Why Young Adult Literature is Important

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Young adult literature has become a lucrative market for publishing houses.

Today, as the crumbling empire of Barnes and Noble still holds a tentative grip, there are several fixtures in the layout of a bookstore. There is the coffee bar, the long aisle of over-priced trinkets, and then there are the shelves that line the walls. On these shelves Faulkner, Joyce, Dickens, Austen, the Bronte sisters and others mingle with the commoners: the chick lit, the Star Wars paperbacks, the New York Times bestsellers no one will remember in six months. And, somewhere towards the middle of the store, is an island awash with colorful covers and fanciful titles with a placard that reads something along the lines of “Young Adult Literature”.

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Adaptations of young adult novels become worldwide phenomenons.

The young adult genre serves the purpose of bridging the gap between children’s literature and adult literature. It is a relatively new genre that has only been around for several decades as a named entity. But it seems to be here to stay. In 2009 the Wall Street Journal called the genre of young adult literature “one of the book industry’s healthiest segments.” Since the 1970s, educators, publishers and the public at large have shown a greater interest in young adult literature. The success of publications like VOYA, which stands for Voice of Youth Advocates, and the addition of young adult books in schools and textbooks illustrate this rise in popularity.

Popular young adult book series such as Harry Potter, Percy Jackson and the Olympians, and The Hunger Games have translated to the big screen and have shown how lucrative young adult novels can be and how powerful their teen fan bases are. Young adult fiction has proven profitable in many different places and venues, and has gained prestige as titles in the genre– such as the Harry Potter series– have gained an adult readership. The genre has also gained prestige as authors who typically write for adults, such as Alice Hoffman, Joyce Carol Oates, Carl Hiaasen, and Isabel Allende, have crossed over and written books targeted to a young adult audience.

Just as young adult literature is a genre that focuses on the time when people come of age, the genre itself has recently come of age. The Young Adult Library Services Association, more commonly known as YALSA, says, “Though once dismissed as a genre consisting of little more than problem novels and romances, young adult literature has. . . become literature that welcomes artistic innovation, experimentation, and risk-taking.”  Young adult literature is an important and innovative genre that is impacting our culture. In the next few posts and throughout the fall, I want to write about young adult literature. Later this week I will write about what young adult literature is and how to define the genre. I will then write several posts dealing with the history of the genre and several of the genre’s seminal works. Through these posts I hope to show the significance of the genre, as well as show the impact the genre has in today’s culture.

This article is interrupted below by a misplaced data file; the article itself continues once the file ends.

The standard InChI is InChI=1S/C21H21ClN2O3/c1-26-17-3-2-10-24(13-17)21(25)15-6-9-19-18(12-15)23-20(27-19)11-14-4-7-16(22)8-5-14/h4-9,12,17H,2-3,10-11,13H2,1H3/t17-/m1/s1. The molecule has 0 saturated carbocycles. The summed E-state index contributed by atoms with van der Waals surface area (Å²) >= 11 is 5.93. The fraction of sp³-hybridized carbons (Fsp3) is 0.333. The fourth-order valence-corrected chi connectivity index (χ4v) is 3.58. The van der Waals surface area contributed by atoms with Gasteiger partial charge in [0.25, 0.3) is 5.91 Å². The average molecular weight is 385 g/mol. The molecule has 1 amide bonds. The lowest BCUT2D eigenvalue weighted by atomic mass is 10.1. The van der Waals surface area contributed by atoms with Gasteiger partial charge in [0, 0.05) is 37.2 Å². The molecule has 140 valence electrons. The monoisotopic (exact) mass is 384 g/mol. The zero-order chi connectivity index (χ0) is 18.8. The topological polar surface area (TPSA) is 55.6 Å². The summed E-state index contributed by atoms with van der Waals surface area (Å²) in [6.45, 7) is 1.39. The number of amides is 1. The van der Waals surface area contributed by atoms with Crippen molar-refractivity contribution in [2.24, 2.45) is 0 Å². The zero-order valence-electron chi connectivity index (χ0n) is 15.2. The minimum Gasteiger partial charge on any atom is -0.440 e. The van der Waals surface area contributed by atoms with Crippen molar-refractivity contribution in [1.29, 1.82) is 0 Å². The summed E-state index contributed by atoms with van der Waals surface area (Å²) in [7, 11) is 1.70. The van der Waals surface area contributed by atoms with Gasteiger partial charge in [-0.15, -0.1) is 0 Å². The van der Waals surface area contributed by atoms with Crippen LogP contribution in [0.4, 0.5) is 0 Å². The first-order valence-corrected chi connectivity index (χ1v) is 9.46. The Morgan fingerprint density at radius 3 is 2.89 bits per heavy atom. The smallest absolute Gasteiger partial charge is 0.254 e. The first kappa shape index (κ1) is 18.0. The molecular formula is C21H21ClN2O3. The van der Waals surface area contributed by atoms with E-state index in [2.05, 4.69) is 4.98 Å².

Part 2: What is Young Adult Literature?

Part 3: The Catcher in the Rye and the creation of young adult literature

Part 4: How The Outsiders changed young adult literature

Part 5: How The Chocolate War won the battle for realistic fiction

Part 6: The Return to True Romance

Harry Potter fans scramble to get a copy of the latest Harry Potter book

Young adult series have ardent readers and fans.

7 thoughts on “Why Young Adult Literature is Important

  1. YA fans really are a heavy weight in the book industry. You could almost say we’re the backbone, the bridge connecting all genres together and connecting movies to books effectively. And YA is usually universal — adults and children love YA too.
    I love this post!

    • I love the way that you phrased that– we are the backbone and the bridge! I think YA is the bridge between children’s lit and adult lit, but it is also such an innovative genre. Authors are allowed to mix genres, like you said, and be so creative when it comes to plot and writing style. Go YA lit and YA fans!

  2. I have English Professors complaining about how much they hate Young Adult as a genre. I never understood it. When I was about 11 years old, I was growing out of kid books. They were too short and the characters weren’t my age. I walked over to the newer Young Adult section at B&N one day and found the Young Wizard Series. After that, I found Eragon. Both of these series are still favorites along with some romance (fluffy, but needed) and others. Without Young Adult I would have ended up giving up. I was fearful of the Adult section and the children’s section was, well, child-like. I still love the YA section and end up back there over and over.

    • I loved reading about your experiences– they are so similar to mine! YA lit really saved me around the age of 11 or 12. Many of the books that I treasure and that have become dear friends over the years are YA books that I found around that time. They are so meaningful to me because they spoke to me where I was at the time and were both accessible and challenging. Thank goodness for young adult literature!

    • I feel the same way and I think a ton of other adults feel the same way as well! I know a lot of adults who have loved reading series like Harry Potter and The Hunger Games because the stories are so compelling.

  3. Pingback: Week in Review (5) | Books, Tea & Me

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